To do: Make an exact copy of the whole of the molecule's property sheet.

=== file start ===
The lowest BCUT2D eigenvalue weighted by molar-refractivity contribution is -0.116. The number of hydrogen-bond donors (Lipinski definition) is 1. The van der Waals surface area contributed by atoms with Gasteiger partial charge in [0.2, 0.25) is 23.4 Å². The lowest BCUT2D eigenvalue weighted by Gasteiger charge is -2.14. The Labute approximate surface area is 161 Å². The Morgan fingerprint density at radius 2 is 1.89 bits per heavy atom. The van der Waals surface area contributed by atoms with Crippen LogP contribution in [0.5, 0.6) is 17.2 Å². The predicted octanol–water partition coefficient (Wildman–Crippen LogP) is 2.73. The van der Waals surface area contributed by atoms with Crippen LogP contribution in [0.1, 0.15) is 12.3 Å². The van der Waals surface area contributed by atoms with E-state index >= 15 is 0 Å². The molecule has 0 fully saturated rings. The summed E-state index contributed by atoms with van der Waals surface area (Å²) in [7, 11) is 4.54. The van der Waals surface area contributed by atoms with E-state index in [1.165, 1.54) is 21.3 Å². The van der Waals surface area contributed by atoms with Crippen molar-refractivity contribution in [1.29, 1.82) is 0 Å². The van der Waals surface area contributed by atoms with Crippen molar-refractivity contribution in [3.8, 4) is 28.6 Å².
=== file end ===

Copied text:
The lowest BCUT2D eigenvalue weighted by molar-refractivity contribution is -0.116. The number of hydrogen-bond donors (Lipinski definition) is 1. The van der Waals surface area contributed by atoms with Gasteiger partial charge in [0.2, 0.25) is 23.4 Å². The lowest BCUT2D eigenvalue weighted by Gasteiger charge is -2.14. The Labute approximate surface area is 161 Å². The Morgan fingerprint density at radius 2 is 1.89 bits per heavy atom. The van der Waals surface area contributed by atoms with Crippen LogP contribution in [0.5, 0.6) is 17.2 Å². The predicted octanol–water partition coefficient (Wildman–Crippen LogP) is 2.73. The van der Waals surface area contributed by atoms with Crippen LogP contribution in [0.1, 0.15) is 12.3 Å². The van der Waals surface area contributed by atoms with E-state index >= 15 is 0 Å². The molecule has 0 fully saturated rings. The summed E-state index contributed by atoms with van der Waals surface area (Å²) in [7, 11) is 4.54. The van der Waals surface area contributed by atoms with E-state index in [1.165, 1.54) is 21.3 Å². The van der Waals surface area contributed by atoms with Crippen molar-refractivity contribution in [1.29, 1.82) is 0 Å². The van der Waals surface area contributed by atoms with Crippen molar-refractivity contribution in [3.8, 4) is 28.6 Å².